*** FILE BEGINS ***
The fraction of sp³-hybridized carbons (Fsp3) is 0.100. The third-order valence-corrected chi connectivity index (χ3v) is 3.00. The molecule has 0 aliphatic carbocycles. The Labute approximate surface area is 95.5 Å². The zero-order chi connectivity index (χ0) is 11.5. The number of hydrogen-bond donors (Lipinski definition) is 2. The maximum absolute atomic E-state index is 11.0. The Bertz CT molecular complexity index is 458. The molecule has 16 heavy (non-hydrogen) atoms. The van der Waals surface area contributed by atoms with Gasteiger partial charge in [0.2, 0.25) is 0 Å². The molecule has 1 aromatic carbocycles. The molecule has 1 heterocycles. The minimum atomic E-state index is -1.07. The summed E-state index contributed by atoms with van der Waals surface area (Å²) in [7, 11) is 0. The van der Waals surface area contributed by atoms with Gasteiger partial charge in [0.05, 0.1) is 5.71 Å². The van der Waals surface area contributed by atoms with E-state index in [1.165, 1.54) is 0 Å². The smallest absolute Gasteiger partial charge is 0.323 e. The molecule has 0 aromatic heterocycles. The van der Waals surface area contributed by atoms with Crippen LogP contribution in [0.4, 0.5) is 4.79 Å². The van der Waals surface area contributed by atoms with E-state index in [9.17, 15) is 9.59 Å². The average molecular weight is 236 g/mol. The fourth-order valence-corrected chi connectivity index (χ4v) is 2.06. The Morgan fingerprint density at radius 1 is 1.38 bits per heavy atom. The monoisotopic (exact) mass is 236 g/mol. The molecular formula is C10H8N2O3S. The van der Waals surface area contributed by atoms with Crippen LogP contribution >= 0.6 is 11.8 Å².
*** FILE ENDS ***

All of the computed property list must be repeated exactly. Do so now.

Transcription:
The fraction of sp³-hybridized carbons (Fsp3) is 0.100. The third-order valence-corrected chi connectivity index (χ3v) is 3.00. The molecule has 0 aliphatic carbocycles. The Labute approximate surface area is 95.5 Å². The zero-order chi connectivity index (χ0) is 11.5. The number of hydrogen-bond donors (Lipinski definition) is 2. The maximum absolute atomic E-state index is 11.0. The Bertz CT molecular complexity index is 458. The molecule has 16 heavy (non-hydrogen) atoms. The van der Waals surface area contributed by atoms with Gasteiger partial charge in [0.2, 0.25) is 0 Å². The molecule has 1 aromatic carbocycles. The molecule has 1 heterocycles. The minimum atomic E-state index is -1.07. The summed E-state index contributed by atoms with van der Waals surface area (Å²) in [7, 11) is 0. The van der Waals surface area contributed by atoms with Gasteiger partial charge in [0.05, 0.1) is 5.71 Å². The van der Waals surface area contributed by atoms with E-state index in [1.165, 1.54) is 0 Å². The smallest absolute Gasteiger partial charge is 0.323 e. The molecule has 0 aromatic heterocycles. The van der Waals surface area contributed by atoms with Crippen LogP contribution in [0.4, 0.5) is 4.79 Å². The van der Waals surface area contributed by atoms with E-state index in [9.17, 15) is 9.59 Å². The average molecular weight is 236 g/mol. The fourth-order valence-corrected chi connectivity index (χ4v) is 2.06. The Morgan fingerprint density at radius 1 is 1.38 bits per heavy atom. The monoisotopic (exact) mass is 236 g/mol. The molecular formula is C10H8N2O3S. The van der Waals surface area contributed by atoms with Crippen LogP contribution >= 0.6 is 11.8 Å².